Here’s a handy way to remember history if you’re thinking about St. Kitts and Nevis (please, no hurtful jokes; the island country is home to just under 50,000 people): first in, last out.
It was one of the first Caribbean islands to be colonised by Europeans and the last, thus far, to become independent. Next year will mark 40 years of St Kitts and Nevis’ independence from Britain.
But now, it might be trying to do a bit more of the independence stuff. Its foreign minister Denzil Douglas recently said the country was thinking of becoming “truly independent” now that Queen Elizabeth II had passed.
Until now, St Kitts and Nevis had tolerated the British monarch as head of state and Mr Douglas graciously noted “she was not offensive to us (though) of course, we recognize what the developing world suffered as colonies.”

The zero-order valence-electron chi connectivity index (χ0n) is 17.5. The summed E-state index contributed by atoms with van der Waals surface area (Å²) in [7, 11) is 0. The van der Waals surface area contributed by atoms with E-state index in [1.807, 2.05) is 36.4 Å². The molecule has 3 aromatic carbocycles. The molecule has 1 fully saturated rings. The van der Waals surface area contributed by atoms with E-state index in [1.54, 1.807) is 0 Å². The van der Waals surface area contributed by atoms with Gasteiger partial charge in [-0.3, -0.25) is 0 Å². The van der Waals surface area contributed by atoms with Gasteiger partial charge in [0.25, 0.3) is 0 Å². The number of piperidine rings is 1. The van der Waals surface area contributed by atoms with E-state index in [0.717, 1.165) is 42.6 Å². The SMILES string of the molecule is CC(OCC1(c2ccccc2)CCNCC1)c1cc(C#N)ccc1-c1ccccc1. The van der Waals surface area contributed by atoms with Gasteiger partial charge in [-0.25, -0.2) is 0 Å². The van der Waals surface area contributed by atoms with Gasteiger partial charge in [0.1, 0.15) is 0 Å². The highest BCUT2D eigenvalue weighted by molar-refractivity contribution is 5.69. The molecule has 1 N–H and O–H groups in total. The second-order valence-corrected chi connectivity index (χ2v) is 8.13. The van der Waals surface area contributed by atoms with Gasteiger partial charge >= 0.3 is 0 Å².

But the Queen’s death has prompted ideas for a new start in many of the seven Caribbean countries that still have the British monarch as their head of state. The British call them ‘realms’, which sounds frightfully grand and like something out of Tolkien.
Barbados went off on its own last year. Antigua and Barbuda are planning a referendum. Now St. Kitts and Nevis is stroking its chin and looking thoughtful.
Honestly, some things really do happen slowly, then all at once.